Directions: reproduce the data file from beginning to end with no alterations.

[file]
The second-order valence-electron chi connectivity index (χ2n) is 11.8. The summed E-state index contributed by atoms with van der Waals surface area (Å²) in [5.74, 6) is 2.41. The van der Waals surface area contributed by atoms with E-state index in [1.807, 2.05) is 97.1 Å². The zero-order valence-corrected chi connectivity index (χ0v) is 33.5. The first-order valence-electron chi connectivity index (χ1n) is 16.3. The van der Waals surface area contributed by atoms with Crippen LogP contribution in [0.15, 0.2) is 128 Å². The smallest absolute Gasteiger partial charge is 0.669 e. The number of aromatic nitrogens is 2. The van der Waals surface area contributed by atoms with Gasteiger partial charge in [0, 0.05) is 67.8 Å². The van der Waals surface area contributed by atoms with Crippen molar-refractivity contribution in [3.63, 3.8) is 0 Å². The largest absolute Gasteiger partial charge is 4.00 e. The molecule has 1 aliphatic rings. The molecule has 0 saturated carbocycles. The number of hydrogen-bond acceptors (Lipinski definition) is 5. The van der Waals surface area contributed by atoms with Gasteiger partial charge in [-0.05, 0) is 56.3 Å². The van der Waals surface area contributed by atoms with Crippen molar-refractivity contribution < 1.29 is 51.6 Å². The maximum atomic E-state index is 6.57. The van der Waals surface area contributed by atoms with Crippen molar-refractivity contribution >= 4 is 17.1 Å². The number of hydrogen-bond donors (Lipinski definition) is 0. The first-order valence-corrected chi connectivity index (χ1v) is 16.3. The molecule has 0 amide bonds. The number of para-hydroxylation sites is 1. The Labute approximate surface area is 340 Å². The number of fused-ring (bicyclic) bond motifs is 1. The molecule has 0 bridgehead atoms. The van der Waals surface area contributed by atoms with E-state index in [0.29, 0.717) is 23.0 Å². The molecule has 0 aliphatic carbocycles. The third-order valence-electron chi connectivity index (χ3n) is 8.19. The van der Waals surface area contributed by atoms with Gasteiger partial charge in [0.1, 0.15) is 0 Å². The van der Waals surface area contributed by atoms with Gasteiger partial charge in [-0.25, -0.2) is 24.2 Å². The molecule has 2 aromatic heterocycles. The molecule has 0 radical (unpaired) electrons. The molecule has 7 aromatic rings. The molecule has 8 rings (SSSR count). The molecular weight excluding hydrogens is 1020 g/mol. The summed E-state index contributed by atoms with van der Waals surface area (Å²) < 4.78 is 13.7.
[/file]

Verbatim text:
The second-order valence-electron chi connectivity index (χ2n) is 11.8. The summed E-state index contributed by atoms with van der Waals surface area (Å²) in [5.74, 6) is 2.41. The van der Waals surface area contributed by atoms with E-state index in [1.807, 2.05) is 97.1 Å². The zero-order valence-corrected chi connectivity index (χ0v) is 33.5. The first-order valence-electron chi connectivity index (χ1n) is 16.3. The van der Waals surface area contributed by atoms with Crippen LogP contribution in [0.15, 0.2) is 128 Å². The smallest absolute Gasteiger partial charge is 0.669 e. The number of aromatic nitrogens is 2. The van der Waals surface area contributed by atoms with Gasteiger partial charge in [0, 0.05) is 67.8 Å². The van der Waals surface area contributed by atoms with Crippen molar-refractivity contribution in [3.63, 3.8) is 0 Å². The largest absolute Gasteiger partial charge is 4.00 e. The molecule has 1 aliphatic rings. The molecule has 0 saturated carbocycles. The number of hydrogen-bond acceptors (Lipinski definition) is 5. The van der Waals surface area contributed by atoms with Gasteiger partial charge in [-0.05, 0) is 56.3 Å². The van der Waals surface area contributed by atoms with Crippen molar-refractivity contribution < 1.29 is 51.6 Å². The maximum atomic E-state index is 6.57. The van der Waals surface area contributed by atoms with Crippen molar-refractivity contribution >= 4 is 17.1 Å². The number of hydrogen-bond donors (Lipinski definition) is 0. The first-order valence-corrected chi connectivity index (χ1v) is 16.3. The molecule has 0 amide bonds. The number of para-hydroxylation sites is 1. The Labute approximate surface area is 340 Å². The number of fused-ring (bicyclic) bond motifs is 1. The molecule has 0 bridgehead atoms. The van der Waals surface area contributed by atoms with E-state index in [0.29, 0.717) is 23.0 Å². The molecule has 0 aliphatic carbocycles. The third-order valence-electron chi connectivity index (χ3n) is 8.19. The van der Waals surface area contributed by atoms with Gasteiger partial charge in [0.1, 0.15) is 0 Å². The van der Waals surface area contributed by atoms with Gasteiger partial charge in [-0.25, -0.2) is 24.2 Å². The molecule has 2 aromatic heterocycles. The molecule has 0 radical (unpaired) electrons. The molecule has 7 aromatic rings. The molecule has 8 rings (SSSR count). The molecular weight excluding hydrogens is 1020 g/mol. The summed E-state index contributed by atoms with van der Waals surface area (Å²) < 4.78 is 13.7.